Peter Overton, Nine News Sydney: It promised to transform Sydney’s transport network. But Nine News can reveal the North West Metro is failing commuters.
The multi-billion dollar project is not even meeting the bare minimum. And tonight we have the secret document the government doesn’t want you to see.
Ross Greenwood: It cost eight point three billion dollars.
Gladys Berejiklian, Premier: Its smooth and fast and tis the way of the future.
Greenwood: And promised trains every four minutes in peak hour – a 98 percent on-time performance.
But Nine News can reveal the North West Metro operator MTR has failed to deliver. Since it opened five months ago, there have been 40 incidents that caused passengers disruptions.
And that’s created friction with the Government.
Andrew Constance, Transport Minister: We were unhappy at that point.
Greenwood: That point was August this year. Via Freedom of Information, Nine News obtained a document…a briefing note ahead of a meeting was one of the world’s most powerful rail operators Rex Auyeung – Chairman of MTR.
Most of the document is redacted – one key line is not.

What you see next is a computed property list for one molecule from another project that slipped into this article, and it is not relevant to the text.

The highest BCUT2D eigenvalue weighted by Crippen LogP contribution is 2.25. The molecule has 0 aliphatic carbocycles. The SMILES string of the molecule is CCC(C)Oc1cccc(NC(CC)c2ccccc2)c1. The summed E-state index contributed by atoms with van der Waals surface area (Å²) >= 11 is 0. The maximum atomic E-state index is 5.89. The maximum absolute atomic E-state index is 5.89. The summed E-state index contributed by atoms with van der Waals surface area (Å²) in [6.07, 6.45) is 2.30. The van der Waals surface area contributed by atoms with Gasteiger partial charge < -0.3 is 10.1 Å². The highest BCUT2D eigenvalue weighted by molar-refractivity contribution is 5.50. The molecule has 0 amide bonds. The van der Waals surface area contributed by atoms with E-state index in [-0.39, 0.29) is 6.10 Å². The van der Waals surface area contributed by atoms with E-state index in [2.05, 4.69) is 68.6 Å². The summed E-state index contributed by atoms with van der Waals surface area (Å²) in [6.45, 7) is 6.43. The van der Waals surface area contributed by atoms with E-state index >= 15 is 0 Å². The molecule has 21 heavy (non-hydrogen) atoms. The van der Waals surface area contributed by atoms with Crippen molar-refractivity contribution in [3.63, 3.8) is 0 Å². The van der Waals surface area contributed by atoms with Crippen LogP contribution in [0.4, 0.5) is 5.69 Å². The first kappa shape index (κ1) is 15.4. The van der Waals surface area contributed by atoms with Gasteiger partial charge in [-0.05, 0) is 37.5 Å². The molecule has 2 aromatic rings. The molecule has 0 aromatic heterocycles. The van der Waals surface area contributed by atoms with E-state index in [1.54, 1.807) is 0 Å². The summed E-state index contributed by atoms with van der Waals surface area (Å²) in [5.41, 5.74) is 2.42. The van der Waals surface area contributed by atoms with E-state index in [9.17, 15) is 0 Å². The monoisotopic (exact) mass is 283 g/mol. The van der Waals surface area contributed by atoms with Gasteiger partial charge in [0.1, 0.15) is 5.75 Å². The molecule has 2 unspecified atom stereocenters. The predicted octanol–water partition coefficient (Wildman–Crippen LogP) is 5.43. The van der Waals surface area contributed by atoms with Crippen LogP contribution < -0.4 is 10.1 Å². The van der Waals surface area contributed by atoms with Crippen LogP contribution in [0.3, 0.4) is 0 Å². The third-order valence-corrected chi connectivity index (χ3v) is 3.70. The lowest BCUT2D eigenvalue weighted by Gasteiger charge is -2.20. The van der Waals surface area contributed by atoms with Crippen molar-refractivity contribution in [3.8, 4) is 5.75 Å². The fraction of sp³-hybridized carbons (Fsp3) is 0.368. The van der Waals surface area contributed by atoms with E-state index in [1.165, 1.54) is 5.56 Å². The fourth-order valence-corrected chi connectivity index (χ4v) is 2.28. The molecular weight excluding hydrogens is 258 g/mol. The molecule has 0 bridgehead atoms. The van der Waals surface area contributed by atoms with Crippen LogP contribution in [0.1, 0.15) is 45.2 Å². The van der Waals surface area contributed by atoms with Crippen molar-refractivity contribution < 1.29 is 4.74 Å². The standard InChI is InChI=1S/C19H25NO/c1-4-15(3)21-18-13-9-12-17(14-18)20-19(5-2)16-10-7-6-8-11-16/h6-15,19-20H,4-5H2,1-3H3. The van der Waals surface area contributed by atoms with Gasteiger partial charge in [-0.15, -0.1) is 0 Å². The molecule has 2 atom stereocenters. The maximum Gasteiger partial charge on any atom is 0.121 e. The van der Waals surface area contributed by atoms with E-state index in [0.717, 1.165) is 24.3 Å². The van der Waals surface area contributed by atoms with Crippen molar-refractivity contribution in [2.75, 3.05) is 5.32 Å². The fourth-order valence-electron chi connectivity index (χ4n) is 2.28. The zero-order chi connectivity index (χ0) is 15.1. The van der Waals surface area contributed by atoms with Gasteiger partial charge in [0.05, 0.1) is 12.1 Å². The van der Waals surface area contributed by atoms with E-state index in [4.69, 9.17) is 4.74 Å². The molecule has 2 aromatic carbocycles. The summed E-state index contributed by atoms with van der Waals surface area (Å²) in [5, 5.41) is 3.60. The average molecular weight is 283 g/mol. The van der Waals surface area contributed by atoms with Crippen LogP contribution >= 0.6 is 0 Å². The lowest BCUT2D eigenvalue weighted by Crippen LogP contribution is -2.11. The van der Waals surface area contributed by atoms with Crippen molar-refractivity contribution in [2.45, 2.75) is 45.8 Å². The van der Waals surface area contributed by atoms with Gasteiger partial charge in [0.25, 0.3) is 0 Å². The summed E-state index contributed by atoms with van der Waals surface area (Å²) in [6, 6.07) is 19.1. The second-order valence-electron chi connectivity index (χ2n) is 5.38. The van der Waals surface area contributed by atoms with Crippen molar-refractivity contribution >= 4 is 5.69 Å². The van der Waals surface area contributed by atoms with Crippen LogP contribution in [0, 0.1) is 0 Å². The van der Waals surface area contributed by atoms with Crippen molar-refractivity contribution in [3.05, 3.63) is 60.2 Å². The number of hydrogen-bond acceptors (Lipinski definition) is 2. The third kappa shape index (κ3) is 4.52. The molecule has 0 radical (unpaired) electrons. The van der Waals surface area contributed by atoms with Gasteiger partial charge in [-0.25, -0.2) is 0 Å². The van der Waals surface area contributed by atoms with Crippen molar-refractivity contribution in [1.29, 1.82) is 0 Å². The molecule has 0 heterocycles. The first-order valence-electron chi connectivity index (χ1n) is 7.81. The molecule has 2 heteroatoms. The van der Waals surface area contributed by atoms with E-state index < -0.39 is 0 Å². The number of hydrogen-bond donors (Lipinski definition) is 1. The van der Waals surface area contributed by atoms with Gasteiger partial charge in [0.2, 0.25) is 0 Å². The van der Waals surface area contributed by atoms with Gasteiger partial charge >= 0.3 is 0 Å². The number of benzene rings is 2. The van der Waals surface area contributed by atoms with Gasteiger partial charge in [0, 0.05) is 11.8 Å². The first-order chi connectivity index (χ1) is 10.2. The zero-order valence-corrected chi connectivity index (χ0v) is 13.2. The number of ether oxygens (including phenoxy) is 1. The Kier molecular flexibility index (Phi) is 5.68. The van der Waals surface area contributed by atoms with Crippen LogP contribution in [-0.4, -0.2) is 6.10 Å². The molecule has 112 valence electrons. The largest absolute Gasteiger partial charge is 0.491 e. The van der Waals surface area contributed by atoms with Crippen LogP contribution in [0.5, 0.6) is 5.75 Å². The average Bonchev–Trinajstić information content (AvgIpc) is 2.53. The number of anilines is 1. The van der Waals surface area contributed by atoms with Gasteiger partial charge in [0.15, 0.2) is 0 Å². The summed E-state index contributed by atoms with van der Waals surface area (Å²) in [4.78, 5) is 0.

“Material improvements are required to bring the service and overall customer experience in line with the minimum standard required…by November 2019”
November – in just two days time.
Constance: We have been firm with them and, fingers crossed that they do meet their performance requirements by November.
Greenwood: If they don’t…financial penalties will kick in.
The meeting with Rex Auyeung never went ahead. He stayed in Hong Kong to deal with violent protests, many levelled at MTR’s stations. But the heat is on here too.
What’s clear is the performance of Metro so far has not been to the Minister’s satisfaction…to the point, you suspect, with the new contracts handed out for the city, the South West and the West – this operator might not get a contract.
Constance: My expectation is to not make a mistake twice when it comes to the officials and the operators.
Greenwood: One alternative – a consortium of John Holland and the operator of the famous Paris Metro.
Constance: Ultimately, as we see the advent of a network, competitive tension is a good thing.
Greenwood: So long as the trains run on time
Ross Greenwood, Nine News.